Manitowoc was awarded the “Tower Crane Assembly of the Year” award at the recently concluded JDL Expo in Beaune, France, for the installation of a Potain MDT 319 top slewing crane on the DUO Towers jobsite in Paris.
The project consists of two asymmetrical and unaligned towers of 180m and 122m in height, designed by Atelier Jean Nouvel for Ivanhoé Cambridge and constructed by Bateg, a subsidiary of VINCI Construction France. “Due for completion next year, the development will reshape the skyline of the area, which has been undergoing major renewal over the last 20 years,” said a Manitowoc statement.
“The installation of the Potain topless MDT 319 inside the elevator shaft of the telescoping building, along with the three hoisting operations, presented a considerable technical challenge for the Manitowoc Crane Care team. Inside the elevator shaft, the crane could only rest on the frames installed by the Manitowoc Crane Care technicians, whose support was also required evenings and weekends. Careful coordination was needed for its telescoping operations,” Manitowoc added.
The Manitowoc Crane Care technician in charge of the project was Nicolas Coelho from the Saint Ouen branch in Paris. In carrying out these high-tech operations to hoist the 111t of Potain crane above the void, Coelho benefitted from all the expertise and professionalism of the Manitowoc Crane Care team, his assembly partners, and the studies carried out by Potain Lift Solutions.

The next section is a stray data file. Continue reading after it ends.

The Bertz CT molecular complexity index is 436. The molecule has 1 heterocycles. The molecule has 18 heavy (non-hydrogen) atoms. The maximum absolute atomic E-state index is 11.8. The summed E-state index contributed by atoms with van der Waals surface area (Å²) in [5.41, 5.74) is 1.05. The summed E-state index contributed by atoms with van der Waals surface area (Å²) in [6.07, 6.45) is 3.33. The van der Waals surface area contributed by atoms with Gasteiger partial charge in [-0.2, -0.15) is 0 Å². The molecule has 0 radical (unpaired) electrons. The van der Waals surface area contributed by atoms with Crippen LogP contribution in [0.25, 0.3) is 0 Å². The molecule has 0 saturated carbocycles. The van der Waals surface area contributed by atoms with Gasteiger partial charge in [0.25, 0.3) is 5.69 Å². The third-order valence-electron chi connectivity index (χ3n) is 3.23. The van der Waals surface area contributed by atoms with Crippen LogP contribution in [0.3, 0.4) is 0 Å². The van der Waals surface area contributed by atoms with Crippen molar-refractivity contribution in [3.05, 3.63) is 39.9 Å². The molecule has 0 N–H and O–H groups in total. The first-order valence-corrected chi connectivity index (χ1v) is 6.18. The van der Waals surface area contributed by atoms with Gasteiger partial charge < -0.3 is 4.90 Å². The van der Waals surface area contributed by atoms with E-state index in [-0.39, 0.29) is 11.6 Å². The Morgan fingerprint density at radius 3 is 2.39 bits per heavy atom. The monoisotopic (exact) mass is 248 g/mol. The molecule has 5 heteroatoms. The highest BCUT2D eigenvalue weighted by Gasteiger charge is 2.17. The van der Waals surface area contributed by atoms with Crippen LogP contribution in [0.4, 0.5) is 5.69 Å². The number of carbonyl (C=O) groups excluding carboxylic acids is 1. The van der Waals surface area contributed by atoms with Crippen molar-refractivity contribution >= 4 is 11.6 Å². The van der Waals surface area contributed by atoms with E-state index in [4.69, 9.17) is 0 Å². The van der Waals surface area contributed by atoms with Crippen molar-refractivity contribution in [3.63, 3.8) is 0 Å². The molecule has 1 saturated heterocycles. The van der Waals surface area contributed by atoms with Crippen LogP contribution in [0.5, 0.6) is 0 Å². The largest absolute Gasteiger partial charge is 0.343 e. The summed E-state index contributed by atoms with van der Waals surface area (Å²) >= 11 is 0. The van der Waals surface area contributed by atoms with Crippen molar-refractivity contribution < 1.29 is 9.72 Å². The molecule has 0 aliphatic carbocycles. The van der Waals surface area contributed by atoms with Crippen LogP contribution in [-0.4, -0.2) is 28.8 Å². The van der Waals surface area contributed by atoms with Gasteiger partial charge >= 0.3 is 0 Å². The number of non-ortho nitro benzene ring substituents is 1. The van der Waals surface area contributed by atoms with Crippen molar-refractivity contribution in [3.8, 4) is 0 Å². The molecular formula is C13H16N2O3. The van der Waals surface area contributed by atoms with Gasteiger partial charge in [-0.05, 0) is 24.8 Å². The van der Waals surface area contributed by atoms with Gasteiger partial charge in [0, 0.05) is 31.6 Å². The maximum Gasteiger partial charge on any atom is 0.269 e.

Coelho collected the award on behalf of the French Manitowoc Crane Care team. Through the award, Potain’s dedicated technicians and experts across the world are also acknowledged, said Manitowoc.
In addition, the award for “Job-site of the Year” was presented to Potain distributor and rental partner UPERIO for the Notre Dame restoration project in France, where an MDT 809, under the authority of the French Ministry for Culture, is working to rebuild the iconic cathedral.
According to Manitowoc. no other crane than the MDT 809 could match up to the task. “From the top of its 74m under hook and 80m jib, it symbolises perfectly how the latest lifting technologies can help rescue our architectural heritage.”